DeSantis taps Harvard-educated physician who is ‘done with fear’ to be state surgeon general

Florida Gov. Ron DeSantis has named a Harvard-educated physician who has downplayed masks and COVID-19 vaccines for certain populations to be the state’s new surgeon general.

Dr. Joseph Ladapo, a researcher at the UCLA School of Medicine, said Tuesday at a news conference that getting COVID vaccines should be an individual decision, not a requirement, adding that there is “nothing special” about them. He also said he opposes mask mandates, as does DeSantis.

“He comes to Florida with really a superb background, bringing superb intellect but also I think will bring great leadership,” the GOP governor said as he introduced Ladapo..

One of Ladapo’s roles will be to continue to lead the state through the pandemic, likely in the mold of DeSantis, who has taken a less-is-more approach when it comes to mandates.

(Courtesy:  CBS4/Miami)

“We’re done with fear, it’s been something that’s been unfortunately a centerpiece of health policy in the United States ever since the beginning of the pandemic, and it’s over here – expiration date, it’s done,” said Ladapo.

The new surgeon general was also asked what the state’s role should be in promoting vaccines for residents.

“The state should be promoting good health, and vaccination isn’t the only path to that. It’s been treated almost like a religion, and that’s just senseless, right? There are lots of good pathways to health, and vaccination’s not the only one. So we support measures for good health,” he added.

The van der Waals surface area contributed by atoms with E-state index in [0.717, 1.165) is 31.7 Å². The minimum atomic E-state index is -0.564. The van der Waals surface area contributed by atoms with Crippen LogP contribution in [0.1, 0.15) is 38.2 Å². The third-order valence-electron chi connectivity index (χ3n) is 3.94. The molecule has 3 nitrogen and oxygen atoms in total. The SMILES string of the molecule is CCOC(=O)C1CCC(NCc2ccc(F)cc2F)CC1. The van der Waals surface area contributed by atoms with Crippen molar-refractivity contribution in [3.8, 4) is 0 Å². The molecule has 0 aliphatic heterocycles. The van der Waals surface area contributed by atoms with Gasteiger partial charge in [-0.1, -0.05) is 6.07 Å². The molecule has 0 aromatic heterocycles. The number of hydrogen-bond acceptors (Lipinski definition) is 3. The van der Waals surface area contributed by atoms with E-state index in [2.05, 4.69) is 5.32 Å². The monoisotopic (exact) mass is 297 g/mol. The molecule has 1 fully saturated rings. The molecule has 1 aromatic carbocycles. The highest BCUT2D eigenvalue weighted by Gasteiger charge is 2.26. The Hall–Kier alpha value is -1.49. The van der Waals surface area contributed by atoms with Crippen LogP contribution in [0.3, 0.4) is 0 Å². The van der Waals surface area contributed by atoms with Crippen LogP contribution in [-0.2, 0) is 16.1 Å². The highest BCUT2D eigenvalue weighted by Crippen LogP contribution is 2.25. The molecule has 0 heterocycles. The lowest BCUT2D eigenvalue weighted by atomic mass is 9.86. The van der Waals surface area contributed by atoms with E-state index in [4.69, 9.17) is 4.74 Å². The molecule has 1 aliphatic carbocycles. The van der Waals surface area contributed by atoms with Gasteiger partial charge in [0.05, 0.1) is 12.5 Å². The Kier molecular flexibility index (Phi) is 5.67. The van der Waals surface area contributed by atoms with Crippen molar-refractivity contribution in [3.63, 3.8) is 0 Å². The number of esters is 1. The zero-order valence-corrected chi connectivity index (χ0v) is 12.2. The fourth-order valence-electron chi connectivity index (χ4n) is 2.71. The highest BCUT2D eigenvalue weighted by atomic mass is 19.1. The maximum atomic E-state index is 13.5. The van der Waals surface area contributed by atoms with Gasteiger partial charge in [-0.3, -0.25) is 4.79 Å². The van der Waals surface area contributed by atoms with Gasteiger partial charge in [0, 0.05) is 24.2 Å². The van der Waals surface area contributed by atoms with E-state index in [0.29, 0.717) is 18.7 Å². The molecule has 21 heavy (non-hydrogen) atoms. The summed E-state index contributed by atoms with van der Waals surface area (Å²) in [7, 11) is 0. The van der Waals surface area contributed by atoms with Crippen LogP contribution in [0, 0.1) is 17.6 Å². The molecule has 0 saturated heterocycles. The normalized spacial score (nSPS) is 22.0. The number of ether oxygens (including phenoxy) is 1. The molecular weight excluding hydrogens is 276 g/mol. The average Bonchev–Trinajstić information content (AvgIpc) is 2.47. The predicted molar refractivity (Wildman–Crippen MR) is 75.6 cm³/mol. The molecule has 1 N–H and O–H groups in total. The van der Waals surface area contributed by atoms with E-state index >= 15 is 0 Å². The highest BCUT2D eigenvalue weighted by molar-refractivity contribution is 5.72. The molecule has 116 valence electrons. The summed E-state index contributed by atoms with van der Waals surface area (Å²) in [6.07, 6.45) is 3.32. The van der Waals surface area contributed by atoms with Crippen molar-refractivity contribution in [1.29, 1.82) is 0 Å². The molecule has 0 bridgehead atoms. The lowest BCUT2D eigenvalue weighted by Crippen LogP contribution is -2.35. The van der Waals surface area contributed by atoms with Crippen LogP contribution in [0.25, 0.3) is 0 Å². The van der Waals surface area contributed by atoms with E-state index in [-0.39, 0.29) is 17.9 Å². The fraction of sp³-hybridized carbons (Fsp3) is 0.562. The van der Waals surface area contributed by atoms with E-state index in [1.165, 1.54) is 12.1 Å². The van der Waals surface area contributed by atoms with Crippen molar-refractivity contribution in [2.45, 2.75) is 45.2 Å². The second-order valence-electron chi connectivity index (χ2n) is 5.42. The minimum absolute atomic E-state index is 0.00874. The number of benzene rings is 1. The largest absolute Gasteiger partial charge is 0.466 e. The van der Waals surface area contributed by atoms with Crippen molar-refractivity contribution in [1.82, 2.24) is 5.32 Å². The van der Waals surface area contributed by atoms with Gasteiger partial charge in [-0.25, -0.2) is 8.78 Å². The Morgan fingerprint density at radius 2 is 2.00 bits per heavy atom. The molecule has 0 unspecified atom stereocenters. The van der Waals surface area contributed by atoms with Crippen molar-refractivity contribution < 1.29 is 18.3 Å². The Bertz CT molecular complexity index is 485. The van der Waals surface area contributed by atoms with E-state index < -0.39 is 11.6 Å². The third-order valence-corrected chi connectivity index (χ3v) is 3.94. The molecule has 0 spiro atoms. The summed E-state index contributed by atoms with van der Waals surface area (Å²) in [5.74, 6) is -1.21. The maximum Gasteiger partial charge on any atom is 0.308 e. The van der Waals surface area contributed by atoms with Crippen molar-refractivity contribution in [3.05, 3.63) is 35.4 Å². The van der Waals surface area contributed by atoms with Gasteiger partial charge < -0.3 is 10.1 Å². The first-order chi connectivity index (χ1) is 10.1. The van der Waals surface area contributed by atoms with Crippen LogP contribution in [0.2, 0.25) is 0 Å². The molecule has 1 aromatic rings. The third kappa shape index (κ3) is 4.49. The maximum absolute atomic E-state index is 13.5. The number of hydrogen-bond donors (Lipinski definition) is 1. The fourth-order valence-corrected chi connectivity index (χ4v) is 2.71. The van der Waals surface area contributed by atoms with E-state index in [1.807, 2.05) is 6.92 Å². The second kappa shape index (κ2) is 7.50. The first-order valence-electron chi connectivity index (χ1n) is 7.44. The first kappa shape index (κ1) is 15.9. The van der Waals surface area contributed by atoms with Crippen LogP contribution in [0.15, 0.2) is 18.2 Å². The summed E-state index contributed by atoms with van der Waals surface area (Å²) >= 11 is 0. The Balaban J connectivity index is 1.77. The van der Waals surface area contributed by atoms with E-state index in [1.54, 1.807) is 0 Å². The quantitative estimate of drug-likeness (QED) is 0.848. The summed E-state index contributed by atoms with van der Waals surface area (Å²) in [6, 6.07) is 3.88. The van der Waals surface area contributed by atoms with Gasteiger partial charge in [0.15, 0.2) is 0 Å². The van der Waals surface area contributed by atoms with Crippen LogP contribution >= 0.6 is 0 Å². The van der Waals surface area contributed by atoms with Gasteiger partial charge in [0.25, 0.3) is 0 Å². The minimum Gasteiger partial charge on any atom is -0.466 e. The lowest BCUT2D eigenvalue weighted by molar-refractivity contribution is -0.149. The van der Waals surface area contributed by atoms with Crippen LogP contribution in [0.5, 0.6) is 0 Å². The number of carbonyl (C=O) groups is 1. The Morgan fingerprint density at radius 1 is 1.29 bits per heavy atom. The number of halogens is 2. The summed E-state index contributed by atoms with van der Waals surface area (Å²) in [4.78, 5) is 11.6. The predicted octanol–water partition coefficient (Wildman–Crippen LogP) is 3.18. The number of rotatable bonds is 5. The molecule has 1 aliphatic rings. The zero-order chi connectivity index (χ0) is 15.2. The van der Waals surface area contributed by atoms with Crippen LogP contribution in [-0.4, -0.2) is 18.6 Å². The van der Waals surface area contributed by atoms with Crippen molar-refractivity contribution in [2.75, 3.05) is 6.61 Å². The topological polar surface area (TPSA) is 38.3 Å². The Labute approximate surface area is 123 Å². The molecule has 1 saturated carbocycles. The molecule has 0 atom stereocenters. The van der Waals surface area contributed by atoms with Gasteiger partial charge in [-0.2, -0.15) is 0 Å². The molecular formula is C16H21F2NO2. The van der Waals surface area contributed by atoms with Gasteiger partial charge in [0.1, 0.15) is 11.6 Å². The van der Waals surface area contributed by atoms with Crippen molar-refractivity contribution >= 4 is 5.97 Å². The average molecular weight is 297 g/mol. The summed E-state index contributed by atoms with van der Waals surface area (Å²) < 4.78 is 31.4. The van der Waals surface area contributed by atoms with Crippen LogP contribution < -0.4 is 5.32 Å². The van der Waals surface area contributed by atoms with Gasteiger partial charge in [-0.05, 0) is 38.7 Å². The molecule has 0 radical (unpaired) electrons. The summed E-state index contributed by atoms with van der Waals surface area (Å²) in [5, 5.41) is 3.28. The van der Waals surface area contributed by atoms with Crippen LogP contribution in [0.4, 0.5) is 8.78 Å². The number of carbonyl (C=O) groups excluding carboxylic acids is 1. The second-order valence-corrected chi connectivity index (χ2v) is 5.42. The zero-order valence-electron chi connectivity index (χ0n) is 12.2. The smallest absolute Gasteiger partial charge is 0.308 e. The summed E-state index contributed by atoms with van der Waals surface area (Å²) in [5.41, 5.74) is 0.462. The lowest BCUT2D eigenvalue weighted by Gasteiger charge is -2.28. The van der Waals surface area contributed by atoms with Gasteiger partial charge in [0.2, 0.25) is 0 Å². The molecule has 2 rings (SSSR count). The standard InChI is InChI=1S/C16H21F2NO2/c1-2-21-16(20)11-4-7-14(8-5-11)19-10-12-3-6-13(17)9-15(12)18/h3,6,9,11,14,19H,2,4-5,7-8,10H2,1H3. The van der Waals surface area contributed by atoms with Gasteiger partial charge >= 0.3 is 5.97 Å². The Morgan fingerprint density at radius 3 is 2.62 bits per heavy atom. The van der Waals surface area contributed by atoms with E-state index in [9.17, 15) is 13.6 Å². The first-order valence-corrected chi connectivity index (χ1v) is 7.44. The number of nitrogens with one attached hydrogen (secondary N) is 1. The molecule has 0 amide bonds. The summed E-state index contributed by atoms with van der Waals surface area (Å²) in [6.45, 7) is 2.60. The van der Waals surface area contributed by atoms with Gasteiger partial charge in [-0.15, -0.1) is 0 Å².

“Vaccines are up to the person,” he said at another point. “There’s nothing special about them compared to any other preventive measure.”

He added those measures include “vaccination, losing weight, [and] eating more fruits and vegetables.”

“We need to respect human rights,” Ladapo continued. “People do have autonomy over their lives. It’s not OK, it’s not virtuous and it’s not right to just take away those rights from individuals.”

Ladapo has routinely pushed back on mask and vaccine mandates. In an October 2020 column for The Wall Street Journal, Ladapo said masks were a “distraction.”

“A hallmark of Covid-19 pandemic policy has been the failure of political leaders and health officials to anticipate the unintended consequences of their actions,” he wrote. “This tendency has haunted many decisions, from lockdowns that triggered enormous unemployment and increased alcohol and drug abuse, to school closures that are widening educational disparities between rich and poor families. Mask mandates may also have unintended consequences that outweigh the benefits.”

In a June piece for the paper co-written with Dr. Harvey A. Risch, a professor of epidemiology at the Yale School of Public Health, the authors noted, “One remarkable aspect of the Covid-19 pandemic has been how often unpopular scientific ideas, from the lab-leak theory to the efficacy of masks, were initially dismissed, even ridiculed, only to resurface later in mainstream thinking.

“Differences of opinion have sometimes been rooted in disagreement over the underlying science. But the more common motivation has been political,” they wrote, noting further: “The risks of a COVID-19 vaccine may outweigh the benefits for certain low-risk populations, such as children, young adults and people who have recovered from COVID-19.”


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